So I did, going into some detail about the author’s stories of a movement among some Christians to essentially dispense with the traditional large church gathering and simply be involved in evangelism and ministry and other aspects of a faithful walk, with their only assembly of the saints consisting of small groups.
Roy’s response was simple. “Sounds like they’ve got it right.”
I offered that perhaps they were being a bit too extreme in completely dismissing the value of the traditional church.
“The church is important,” Roy said, nodding his head. “But it sounds like they’ve got it right. There’s no substitute for just doing what he asked us to do.”
In the School of Roy
Over the course of those Mondays at the prison, Roy taught us the principles we still use in prison ministry today.
Roy preached to the prison audience as he preached to every other audience. He focused on the basic principles of being a disciple. He fleshed out those teachings with great stories, just like Jesus did. He painted a picture of a Christ-filled life far beyond anything they had ever imagined religion could be. These women who had seen the worst life can offer were captivated by the abundant life he showed them.
He welcomed questions from the inmates, a practice that always held the possibility of truly off-the-wall and unexpected topics. His replies were always aimed less at serving up a specific theological answer than providing some sort of teaching (related in some way to the topic) that would be of most use in discipling the prisoners.
But first he would look to the rest of us on the ministry team and ask if one of us wanted to take the question.
From the first day he introduced me to key staff at the prison, telling me to be sure to build relationships with them, because they could make the difference between success and struggles in the prison bureaucracy. He also reminded us that the staff was also part of the field we had been sent to harvest.
Truth be told, Roy considered every person he came across to be someone placed in his path by the Lord. If we stopped on the way home so he could get a double cheeseburger, the McDonalds workers and customers were opportunities for him to plant gospel seeds. The clerk at the gas station, the stranger at the next gas pump, the truck driver in the parking lot—every one of them needed to hear the Word as they passed Roy on their way to someplace else.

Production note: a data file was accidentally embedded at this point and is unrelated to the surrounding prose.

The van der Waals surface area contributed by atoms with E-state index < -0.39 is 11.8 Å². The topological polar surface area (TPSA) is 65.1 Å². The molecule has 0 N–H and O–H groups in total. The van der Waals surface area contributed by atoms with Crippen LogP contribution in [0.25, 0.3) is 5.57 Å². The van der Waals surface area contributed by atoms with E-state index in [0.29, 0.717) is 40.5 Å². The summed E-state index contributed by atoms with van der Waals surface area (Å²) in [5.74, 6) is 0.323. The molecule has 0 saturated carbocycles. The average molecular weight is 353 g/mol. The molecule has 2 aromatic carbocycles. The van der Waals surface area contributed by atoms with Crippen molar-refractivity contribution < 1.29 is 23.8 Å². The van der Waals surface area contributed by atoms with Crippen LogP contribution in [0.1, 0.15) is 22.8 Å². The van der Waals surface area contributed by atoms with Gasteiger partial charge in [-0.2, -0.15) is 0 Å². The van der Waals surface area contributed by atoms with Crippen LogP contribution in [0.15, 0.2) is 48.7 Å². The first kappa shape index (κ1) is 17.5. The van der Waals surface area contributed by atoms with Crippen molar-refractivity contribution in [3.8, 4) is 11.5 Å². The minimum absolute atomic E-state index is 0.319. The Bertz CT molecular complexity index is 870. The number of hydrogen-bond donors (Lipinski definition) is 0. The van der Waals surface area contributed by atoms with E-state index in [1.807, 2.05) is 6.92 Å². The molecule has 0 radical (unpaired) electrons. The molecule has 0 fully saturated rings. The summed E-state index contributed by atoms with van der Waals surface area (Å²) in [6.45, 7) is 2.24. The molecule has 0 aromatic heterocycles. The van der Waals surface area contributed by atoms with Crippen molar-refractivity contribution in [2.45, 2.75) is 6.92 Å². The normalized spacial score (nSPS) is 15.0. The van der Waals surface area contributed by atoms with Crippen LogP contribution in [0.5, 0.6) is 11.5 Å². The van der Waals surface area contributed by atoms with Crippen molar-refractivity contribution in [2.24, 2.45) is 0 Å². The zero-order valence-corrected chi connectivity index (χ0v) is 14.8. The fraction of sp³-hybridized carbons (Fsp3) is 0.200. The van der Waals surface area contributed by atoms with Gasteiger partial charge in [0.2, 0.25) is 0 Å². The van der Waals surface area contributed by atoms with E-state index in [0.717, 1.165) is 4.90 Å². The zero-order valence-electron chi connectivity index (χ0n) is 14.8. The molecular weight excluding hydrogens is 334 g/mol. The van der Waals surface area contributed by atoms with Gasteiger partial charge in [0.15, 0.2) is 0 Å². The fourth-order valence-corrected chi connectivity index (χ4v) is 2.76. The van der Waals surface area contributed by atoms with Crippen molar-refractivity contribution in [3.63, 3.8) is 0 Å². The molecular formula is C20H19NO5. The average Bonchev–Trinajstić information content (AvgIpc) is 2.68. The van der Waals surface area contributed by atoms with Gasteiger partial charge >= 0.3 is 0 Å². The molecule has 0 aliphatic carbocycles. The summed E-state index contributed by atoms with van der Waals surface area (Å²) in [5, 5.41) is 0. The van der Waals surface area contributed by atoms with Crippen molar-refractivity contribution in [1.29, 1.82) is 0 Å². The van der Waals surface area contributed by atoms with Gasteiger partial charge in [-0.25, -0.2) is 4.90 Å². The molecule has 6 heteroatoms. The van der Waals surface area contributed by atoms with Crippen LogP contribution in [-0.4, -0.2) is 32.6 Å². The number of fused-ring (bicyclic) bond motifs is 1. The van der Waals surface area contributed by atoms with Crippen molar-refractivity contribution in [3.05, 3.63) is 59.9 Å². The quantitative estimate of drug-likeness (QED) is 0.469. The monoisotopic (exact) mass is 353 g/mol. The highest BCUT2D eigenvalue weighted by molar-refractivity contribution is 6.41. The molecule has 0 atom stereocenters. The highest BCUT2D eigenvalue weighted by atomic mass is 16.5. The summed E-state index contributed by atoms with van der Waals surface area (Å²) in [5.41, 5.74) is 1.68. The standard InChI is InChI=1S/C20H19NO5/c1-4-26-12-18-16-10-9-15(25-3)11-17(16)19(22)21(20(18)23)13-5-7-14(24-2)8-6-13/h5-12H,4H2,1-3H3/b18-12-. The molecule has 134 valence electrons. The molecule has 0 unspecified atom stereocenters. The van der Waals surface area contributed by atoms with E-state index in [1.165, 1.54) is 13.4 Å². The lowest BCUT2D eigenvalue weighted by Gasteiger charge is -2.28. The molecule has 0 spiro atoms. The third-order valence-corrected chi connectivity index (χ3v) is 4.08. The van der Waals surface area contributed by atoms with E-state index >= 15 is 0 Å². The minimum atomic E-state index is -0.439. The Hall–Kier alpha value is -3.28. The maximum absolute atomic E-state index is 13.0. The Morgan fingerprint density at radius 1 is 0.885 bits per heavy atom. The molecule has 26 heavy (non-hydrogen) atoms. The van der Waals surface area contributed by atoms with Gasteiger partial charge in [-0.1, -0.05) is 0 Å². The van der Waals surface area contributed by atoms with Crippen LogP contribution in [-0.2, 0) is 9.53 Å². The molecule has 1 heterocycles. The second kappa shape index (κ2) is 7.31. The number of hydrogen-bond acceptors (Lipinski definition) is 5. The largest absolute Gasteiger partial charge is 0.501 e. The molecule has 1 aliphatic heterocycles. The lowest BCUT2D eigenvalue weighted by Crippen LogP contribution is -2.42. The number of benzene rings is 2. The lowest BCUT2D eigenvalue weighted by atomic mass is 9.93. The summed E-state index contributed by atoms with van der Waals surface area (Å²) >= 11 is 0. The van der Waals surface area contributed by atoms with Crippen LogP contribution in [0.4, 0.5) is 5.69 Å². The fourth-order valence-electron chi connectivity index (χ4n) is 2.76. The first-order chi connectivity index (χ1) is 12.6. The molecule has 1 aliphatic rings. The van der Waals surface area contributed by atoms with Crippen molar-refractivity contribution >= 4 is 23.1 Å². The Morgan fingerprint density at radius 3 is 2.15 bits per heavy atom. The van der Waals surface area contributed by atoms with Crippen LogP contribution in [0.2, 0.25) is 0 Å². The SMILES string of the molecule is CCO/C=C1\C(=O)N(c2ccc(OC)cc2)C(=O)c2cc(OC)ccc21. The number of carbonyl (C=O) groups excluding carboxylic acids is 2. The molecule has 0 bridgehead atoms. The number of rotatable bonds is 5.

Roy would soon leave the campus ministry. I don’t say he retired, because that was not a word he ever wanted to be used about him.
“I don’t see anything in the Bible,” he said more than once, “about anyone retiring from ministry. Do you?”
But leave that particular campus ministry he did, about two years after that tap on my shoulder. Very close to one year later, he left this world.
The last trip he took with us to the prison came after he had already left the Campus House. He drove all the way up to Columbia from Joplin, where he then lived. Then he drove with us to the prison.
He came back up that one last time to participate in one more baptism night at the prison. More than 100 offenders crowded into the chapel to watch while we baptized more than 30 prisoners. Between each baptism he would recite a verse about baptism and briefly explain its meaning. Then he would look to the next person in line.
“Come to Jesus,” he said.
After two hours, the night’s mission complete, he again took the wheel and drove the van back to Columbia. We said our quick good-byes and he got behind the wheel of his car and drove out of the parking lot to begin the long drive back home.
The next Monday I climbed into the driver’s seat of the van and drove the prison ministry team to Vandalia. Seven years later, Mondays still find me following in Roy’s footsteps, as he followed in the steps of Jesus.
T.R. Robertson is a freelance writer in Columbia, Missouri.